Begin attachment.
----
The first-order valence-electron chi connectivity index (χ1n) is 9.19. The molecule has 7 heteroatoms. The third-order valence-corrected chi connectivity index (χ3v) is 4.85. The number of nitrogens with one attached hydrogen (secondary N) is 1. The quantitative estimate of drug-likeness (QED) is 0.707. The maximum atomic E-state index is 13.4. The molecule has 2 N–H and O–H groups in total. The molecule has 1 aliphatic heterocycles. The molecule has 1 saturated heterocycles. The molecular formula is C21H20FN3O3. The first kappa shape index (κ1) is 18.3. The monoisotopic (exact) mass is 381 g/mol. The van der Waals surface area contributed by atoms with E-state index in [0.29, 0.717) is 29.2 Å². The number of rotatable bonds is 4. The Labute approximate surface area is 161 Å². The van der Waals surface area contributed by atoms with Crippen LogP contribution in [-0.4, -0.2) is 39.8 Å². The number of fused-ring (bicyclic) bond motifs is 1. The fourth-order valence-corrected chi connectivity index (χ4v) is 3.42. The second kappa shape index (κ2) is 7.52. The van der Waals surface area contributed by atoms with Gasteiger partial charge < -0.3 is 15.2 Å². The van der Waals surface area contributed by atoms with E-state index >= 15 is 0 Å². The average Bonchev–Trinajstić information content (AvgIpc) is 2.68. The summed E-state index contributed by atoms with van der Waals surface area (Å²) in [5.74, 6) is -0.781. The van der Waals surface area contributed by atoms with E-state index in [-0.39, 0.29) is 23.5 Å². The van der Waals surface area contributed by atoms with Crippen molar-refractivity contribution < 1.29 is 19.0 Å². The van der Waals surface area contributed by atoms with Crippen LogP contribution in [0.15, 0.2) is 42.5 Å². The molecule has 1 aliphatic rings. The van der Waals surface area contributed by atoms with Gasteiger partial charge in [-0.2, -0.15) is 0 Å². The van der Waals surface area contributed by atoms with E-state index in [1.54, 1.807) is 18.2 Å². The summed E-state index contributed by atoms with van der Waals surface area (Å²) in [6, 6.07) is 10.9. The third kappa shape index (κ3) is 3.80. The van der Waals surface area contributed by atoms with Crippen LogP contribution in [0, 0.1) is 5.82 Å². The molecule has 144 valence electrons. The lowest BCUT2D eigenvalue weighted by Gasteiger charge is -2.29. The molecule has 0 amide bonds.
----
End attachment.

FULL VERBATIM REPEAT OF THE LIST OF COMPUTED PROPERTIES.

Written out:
The first-order valence-electron chi connectivity index (χ1n) is 9.19. The molecule has 7 heteroatoms. The third-order valence-corrected chi connectivity index (χ3v) is 4.85. The number of nitrogens with one attached hydrogen (secondary N) is 1. The quantitative estimate of drug-likeness (QED) is 0.707. The maximum atomic E-state index is 13.4. The molecule has 2 N–H and O–H groups in total. The molecule has 1 aliphatic heterocycles. The molecule has 1 saturated heterocycles. The molecular formula is C21H20FN3O3. The first kappa shape index (κ1) is 18.3. The monoisotopic (exact) mass is 381 g/mol. The van der Waals surface area contributed by atoms with E-state index in [0.29, 0.717) is 29.2 Å². The number of rotatable bonds is 4. The Labute approximate surface area is 161 Å². The van der Waals surface area contributed by atoms with Crippen LogP contribution in [-0.4, -0.2) is 39.8 Å². The number of fused-ring (bicyclic) bond motifs is 1. The fourth-order valence-corrected chi connectivity index (χ4v) is 3.42. The second kappa shape index (κ2) is 7.52. The van der Waals surface area contributed by atoms with Gasteiger partial charge < -0.3 is 15.2 Å². The van der Waals surface area contributed by atoms with E-state index >= 15 is 0 Å². The average Bonchev–Trinajstić information content (AvgIpc) is 2.68. The summed E-state index contributed by atoms with van der Waals surface area (Å²) in [5.74, 6) is -0.781. The van der Waals surface area contributed by atoms with E-state index in [-0.39, 0.29) is 23.5 Å². The van der Waals surface area contributed by atoms with Crippen molar-refractivity contribution < 1.29 is 19.0 Å². The van der Waals surface area contributed by atoms with Crippen LogP contribution in [0.15, 0.2) is 42.5 Å². The molecule has 1 aliphatic rings. The van der Waals surface area contributed by atoms with Gasteiger partial charge in [-0.2, -0.15) is 0 Å². The van der Waals surface area contributed by atoms with E-state index in [1.54, 1.807) is 18.2 Å². The summed E-state index contributed by atoms with van der Waals surface area (Å²) in [6, 6.07) is 10.9. The third kappa shape index (κ3) is 3.80. The van der Waals surface area contributed by atoms with Crippen LogP contribution in [0, 0.1) is 5.82 Å². The molecule has 144 valence electrons. The lowest BCUT2D eigenvalue weighted by Gasteiger charge is -2.29. The molecule has 0 amide bonds.